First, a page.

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Driver distractions cause Los Angeles car crashes!

A new study suggests that banning the use of handheld cell phones does not significantly reduce the risk traffic accidents.
The study was done by the Highway Loss Data Institute (HLDI) and funded by the insurance industry. It was conducted in New York, Washington, D.C., Connecticut and California. These four states that have banned handheld cell phone use.  Monthly collision claims from these states were compared with collision data from before the ban. The collision rates were also compared with those of neighboring states without cell phone laws. The data showed that collision rates in these states did not change with a cell phone ban.
The authors of the study say it is distractions that cause accidents. The researchers suggest that when cell phones are banned, they are replaced with other distractions such as hands-free devices – and hands-free devices are not reducing the risk of accident.  
There are many ways that drivers can be distracted. Eating, tuning the radio, adjusting the heat, programming a GPS navigation system, looking for change for the 91 Express Lanes, grabbing a sippy cup for a screaming toddler… these are everyday distractions that take a driver’s attention off the road. Cell phones and hands-free devices are another layer of distraction.  Many cars now come with built in distractions such as DVD players and internet devices.
The Department of Transportation recognizes three types of distraction.
1. Visual distraction – This includes anything that causes the driver to take his eyes off the road, such as texting, checking your appearance in the mirror, and looking for the pink monkey that your daughter just dropped.
2. Manual distraction – This is the distraction that occurs when the driver takes her hands off the wheel to eat that sandwich, grab the directions, program the GPS, or pick up that pink monkey.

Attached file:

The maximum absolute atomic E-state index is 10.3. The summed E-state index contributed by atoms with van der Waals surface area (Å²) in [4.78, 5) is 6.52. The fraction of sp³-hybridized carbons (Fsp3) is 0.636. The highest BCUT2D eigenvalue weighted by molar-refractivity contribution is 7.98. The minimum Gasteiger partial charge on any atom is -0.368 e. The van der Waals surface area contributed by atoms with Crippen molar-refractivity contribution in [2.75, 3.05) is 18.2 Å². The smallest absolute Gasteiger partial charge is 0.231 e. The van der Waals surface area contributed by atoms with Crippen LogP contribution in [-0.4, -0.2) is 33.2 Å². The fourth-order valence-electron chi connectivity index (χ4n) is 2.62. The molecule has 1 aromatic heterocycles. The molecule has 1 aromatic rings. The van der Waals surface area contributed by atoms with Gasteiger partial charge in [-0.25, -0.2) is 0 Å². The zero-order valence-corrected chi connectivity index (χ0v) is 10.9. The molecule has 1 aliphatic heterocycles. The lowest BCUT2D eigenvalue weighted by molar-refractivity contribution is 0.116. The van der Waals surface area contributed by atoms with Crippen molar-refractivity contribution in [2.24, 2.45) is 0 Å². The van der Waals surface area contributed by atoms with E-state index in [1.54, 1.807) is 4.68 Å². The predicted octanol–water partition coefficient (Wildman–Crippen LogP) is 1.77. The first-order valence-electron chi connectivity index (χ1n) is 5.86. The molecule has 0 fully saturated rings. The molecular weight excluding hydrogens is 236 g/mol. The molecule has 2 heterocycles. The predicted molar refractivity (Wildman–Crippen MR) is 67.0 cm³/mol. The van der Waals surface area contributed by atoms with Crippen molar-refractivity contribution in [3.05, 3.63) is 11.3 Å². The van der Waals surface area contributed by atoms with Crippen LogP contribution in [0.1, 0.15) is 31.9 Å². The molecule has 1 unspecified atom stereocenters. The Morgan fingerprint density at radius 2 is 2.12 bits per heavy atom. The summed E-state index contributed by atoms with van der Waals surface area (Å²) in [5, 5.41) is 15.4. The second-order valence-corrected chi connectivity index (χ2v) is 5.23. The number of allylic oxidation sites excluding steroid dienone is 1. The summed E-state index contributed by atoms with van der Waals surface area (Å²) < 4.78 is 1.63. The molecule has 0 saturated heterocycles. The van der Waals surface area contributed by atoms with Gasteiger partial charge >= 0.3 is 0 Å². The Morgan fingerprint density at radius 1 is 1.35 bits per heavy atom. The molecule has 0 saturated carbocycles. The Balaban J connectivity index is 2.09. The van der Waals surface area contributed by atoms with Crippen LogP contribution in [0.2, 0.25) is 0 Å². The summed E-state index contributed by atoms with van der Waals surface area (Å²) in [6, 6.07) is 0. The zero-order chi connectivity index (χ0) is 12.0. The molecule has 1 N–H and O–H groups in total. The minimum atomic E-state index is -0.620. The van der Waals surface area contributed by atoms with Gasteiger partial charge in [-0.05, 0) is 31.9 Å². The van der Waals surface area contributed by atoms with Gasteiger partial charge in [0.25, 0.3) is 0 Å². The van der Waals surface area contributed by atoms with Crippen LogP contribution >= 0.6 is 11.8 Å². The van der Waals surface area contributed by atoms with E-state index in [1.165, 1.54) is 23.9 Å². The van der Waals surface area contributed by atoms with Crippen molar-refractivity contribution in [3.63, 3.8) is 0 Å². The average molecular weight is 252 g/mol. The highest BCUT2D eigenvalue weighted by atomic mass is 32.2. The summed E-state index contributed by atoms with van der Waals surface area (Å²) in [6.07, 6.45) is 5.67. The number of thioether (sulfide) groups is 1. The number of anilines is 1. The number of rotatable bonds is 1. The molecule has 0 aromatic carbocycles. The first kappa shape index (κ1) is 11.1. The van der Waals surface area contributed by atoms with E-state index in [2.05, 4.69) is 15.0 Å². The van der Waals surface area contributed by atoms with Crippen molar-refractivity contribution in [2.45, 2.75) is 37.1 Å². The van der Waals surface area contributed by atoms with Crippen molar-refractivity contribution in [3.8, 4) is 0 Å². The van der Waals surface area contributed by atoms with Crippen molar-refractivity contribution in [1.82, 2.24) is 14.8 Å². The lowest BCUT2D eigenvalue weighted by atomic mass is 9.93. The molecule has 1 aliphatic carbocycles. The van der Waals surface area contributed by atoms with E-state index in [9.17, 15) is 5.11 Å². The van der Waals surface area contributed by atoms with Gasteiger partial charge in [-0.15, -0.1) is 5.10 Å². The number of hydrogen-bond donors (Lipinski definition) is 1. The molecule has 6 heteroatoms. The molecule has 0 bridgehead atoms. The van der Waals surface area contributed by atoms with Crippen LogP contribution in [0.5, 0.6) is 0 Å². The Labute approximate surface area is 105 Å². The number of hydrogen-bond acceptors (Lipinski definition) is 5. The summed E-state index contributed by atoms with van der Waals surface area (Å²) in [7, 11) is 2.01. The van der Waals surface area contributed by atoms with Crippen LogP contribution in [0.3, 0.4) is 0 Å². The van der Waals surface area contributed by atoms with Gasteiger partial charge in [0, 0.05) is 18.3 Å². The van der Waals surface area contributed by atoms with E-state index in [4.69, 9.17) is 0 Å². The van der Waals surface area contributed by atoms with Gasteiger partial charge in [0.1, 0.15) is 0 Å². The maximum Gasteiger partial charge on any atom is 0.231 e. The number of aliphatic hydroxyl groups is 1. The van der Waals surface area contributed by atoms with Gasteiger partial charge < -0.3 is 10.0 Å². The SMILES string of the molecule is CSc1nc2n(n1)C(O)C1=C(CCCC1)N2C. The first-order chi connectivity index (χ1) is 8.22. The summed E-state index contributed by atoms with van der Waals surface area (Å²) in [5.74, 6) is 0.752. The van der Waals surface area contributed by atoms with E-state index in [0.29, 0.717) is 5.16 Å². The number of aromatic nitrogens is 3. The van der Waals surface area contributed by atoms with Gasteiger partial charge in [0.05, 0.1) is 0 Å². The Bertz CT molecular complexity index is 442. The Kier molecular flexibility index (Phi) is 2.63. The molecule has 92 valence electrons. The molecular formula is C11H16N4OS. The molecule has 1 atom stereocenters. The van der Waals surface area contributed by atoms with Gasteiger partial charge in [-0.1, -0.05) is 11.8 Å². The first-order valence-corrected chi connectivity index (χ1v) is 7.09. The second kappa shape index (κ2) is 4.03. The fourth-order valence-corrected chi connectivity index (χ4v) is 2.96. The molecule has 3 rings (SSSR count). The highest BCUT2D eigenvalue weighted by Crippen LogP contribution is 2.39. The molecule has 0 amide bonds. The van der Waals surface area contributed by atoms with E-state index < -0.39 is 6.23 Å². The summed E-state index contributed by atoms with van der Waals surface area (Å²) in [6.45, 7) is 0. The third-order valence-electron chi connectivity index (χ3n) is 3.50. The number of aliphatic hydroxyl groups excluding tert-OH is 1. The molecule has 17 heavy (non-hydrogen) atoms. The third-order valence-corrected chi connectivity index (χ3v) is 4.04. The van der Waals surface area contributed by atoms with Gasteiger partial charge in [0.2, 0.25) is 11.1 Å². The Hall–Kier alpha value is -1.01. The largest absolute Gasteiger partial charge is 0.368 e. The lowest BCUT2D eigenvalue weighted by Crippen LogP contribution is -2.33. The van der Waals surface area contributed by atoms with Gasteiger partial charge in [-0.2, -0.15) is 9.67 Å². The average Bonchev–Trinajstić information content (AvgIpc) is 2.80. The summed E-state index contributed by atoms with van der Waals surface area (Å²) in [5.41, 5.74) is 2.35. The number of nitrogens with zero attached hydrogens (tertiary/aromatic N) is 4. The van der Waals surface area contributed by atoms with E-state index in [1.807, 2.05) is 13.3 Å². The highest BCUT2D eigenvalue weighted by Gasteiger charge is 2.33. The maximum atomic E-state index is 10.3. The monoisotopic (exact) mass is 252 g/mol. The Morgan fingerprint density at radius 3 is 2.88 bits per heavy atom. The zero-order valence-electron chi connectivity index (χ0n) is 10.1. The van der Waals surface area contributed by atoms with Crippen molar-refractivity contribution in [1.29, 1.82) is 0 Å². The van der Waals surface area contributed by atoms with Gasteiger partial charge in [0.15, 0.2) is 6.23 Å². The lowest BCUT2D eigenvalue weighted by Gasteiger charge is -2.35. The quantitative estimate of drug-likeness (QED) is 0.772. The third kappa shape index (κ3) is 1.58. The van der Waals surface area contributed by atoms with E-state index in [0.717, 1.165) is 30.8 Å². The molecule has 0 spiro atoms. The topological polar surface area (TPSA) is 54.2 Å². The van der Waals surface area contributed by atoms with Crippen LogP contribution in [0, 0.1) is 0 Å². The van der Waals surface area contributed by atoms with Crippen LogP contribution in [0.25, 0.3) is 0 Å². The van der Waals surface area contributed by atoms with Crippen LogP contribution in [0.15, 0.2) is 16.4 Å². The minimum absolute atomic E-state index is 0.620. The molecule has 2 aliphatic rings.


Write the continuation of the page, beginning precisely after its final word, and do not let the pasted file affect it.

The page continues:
3. Cognitive distraction – These are distractions that take the driver’s mind off driving. A cell phone conversation, a child who is poking his sister to make or squeal, worrying about being late, or a three year old who is screaming “potty!”
At least half of the six million crashes that occur each year are attributed to distracted drivers. Distractions cause 4,000 to 8,000 accidents every day in the United States. It is important that drivers realize that cell phones are not the only distraction in the car and get in the habit of focusing on the road.
Plan ahead. Check maps or program your GPS ahead of time.  
Adjust your seat, mirrors, heat, radio station, etc. before starting your engine.
Turn off your phone while driving so you aren’t tempted to answer it.
Prepare your kids for the trip. Buckle children under age 6 in the appropriate child restraint. See our article about keeping children happy in the car.
If children need attention, pull over. After a while, this will reduce fussing.
When on a long drive, stop for breaks. Don’t eat in the car.
Make sure that your teenage driver knows not to text and drive. Drivers under 20 are especially likely to drive while distracted.
If you or a loved one have been seriously  injured in a car accident caused by a distracted driver, you need a Southern California car accident lawyer to look out for your rights. Before signing anything from the insurance company, contact Allen, Flatt, Ballidis and Leslie to schedule a free case evaluation. We have over 35 years of experience helping the victims of car crashes get fair settlements.

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